What is a Reserve Deputy Sheriff?
A Reserve deputy is a volunteer who puts in a minimum of 120 hours per year. The Reserves have to keep up with training and may supplment the patrol or investigations bureaus. Reserves must continually qualify in the use of firearms, and train in the areas of less lethal remedies, CPR, and first aid. Each Reserve is on standby for emergencies. These duties are in addition to their regular jobs and sometimes at a sacrifice to their families.
How do I become a Reserve Deputy Sheriff?
To qualify to be a Reserve deputy, each candidate must pass a written test, an oral interview, a background investigation, a physical examination, and a psychological evaluation. They must attend a P.O.S.T. certified academy and successfully complete field evaluation. Reserves pay for their own uniforms and some equipment.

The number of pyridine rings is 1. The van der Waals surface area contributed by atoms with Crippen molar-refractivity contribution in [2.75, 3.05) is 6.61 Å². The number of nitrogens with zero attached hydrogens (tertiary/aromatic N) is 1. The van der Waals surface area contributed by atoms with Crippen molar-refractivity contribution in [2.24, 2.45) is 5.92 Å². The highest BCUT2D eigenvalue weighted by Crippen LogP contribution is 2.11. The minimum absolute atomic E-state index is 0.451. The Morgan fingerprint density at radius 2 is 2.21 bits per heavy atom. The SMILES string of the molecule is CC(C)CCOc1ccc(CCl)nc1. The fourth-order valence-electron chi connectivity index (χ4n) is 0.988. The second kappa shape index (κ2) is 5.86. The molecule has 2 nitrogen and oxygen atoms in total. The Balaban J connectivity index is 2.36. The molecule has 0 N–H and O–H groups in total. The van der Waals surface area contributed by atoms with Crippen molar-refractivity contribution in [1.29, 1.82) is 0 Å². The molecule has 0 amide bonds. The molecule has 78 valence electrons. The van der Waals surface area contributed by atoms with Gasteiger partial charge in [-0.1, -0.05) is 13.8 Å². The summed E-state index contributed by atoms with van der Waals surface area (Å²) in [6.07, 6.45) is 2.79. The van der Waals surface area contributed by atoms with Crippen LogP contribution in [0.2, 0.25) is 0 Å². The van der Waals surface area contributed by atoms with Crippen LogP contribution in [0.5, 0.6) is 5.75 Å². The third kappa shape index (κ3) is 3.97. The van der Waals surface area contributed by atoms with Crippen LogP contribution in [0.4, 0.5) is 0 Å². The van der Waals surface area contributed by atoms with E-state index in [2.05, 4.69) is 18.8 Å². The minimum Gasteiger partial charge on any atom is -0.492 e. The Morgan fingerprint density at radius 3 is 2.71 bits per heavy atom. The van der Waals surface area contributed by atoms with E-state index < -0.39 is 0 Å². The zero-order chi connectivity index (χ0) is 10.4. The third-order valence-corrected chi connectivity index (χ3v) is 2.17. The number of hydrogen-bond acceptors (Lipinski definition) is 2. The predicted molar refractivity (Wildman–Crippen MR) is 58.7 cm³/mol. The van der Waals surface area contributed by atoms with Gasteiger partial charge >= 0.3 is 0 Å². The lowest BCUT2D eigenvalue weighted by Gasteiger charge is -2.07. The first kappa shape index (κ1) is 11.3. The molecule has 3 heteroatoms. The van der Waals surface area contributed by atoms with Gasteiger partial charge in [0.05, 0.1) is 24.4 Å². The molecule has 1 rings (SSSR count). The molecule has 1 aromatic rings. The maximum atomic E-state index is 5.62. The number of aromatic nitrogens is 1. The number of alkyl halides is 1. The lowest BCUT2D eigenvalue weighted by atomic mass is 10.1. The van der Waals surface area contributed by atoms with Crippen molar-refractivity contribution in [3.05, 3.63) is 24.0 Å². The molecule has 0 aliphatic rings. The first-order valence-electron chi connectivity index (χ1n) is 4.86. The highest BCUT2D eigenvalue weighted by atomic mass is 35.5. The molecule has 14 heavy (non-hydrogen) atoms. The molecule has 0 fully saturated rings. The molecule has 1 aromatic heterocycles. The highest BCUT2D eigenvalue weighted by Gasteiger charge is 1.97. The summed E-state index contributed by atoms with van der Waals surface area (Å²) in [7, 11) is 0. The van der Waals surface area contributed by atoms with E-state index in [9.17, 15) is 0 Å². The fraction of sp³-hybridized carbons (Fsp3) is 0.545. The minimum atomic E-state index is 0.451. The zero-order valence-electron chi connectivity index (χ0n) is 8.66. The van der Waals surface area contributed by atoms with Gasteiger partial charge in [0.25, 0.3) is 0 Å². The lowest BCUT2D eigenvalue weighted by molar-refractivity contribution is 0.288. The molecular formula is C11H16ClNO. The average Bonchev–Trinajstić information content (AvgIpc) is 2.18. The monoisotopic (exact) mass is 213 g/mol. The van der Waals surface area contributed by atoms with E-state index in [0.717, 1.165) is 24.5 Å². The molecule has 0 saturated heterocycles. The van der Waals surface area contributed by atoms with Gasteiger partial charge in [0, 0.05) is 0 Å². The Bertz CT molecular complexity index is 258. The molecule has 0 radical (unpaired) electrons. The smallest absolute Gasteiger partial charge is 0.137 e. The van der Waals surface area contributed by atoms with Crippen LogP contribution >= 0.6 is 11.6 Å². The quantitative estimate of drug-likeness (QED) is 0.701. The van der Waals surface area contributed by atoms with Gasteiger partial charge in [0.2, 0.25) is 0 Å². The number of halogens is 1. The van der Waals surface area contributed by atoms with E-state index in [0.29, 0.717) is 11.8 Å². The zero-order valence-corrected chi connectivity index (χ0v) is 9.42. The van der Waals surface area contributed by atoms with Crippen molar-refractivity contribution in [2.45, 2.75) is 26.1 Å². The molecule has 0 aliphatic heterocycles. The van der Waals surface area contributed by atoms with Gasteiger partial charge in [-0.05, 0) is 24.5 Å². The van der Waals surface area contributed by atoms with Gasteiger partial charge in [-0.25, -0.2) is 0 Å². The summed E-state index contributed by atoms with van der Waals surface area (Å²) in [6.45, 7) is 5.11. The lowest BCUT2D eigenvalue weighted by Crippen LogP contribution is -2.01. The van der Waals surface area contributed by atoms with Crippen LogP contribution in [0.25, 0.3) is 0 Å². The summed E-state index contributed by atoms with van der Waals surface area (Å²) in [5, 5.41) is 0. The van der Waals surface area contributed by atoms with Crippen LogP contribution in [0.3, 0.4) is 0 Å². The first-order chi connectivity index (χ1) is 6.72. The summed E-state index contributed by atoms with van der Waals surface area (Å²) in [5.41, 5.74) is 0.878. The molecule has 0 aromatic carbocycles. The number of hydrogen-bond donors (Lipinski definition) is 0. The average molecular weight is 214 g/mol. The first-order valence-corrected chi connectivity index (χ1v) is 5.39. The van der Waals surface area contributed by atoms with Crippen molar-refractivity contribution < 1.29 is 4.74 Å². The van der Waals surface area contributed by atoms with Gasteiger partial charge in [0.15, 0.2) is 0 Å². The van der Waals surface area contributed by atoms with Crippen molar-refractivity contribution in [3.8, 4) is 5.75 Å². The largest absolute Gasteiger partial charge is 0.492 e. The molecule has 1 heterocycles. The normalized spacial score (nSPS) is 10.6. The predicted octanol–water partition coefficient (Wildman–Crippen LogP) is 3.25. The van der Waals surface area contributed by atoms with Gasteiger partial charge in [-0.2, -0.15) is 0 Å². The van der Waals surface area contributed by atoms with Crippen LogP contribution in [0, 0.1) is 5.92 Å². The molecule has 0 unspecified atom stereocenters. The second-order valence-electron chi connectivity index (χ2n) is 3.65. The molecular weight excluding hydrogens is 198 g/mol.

Why do people want to become a Reserve Deputy Sheriff?
Reserve deputies help to protect the community as well as save the taxpayers money by donating their time. There are a vast range of people who choose to become reserves, from businessmen and women to those who plan a career in law enforcement.
Today, the Amador County Sheriff’s Reserve Deputies stand as a highly trained, dedicated group. The rewards for these special people are the experiences of helping and protecting their county and their fellow citizens.
If you are interested in becoming a Reserve Deputy Sheriff, you may contact the Administrative Sergeant at (209) 223-6500 or email at email@example.com.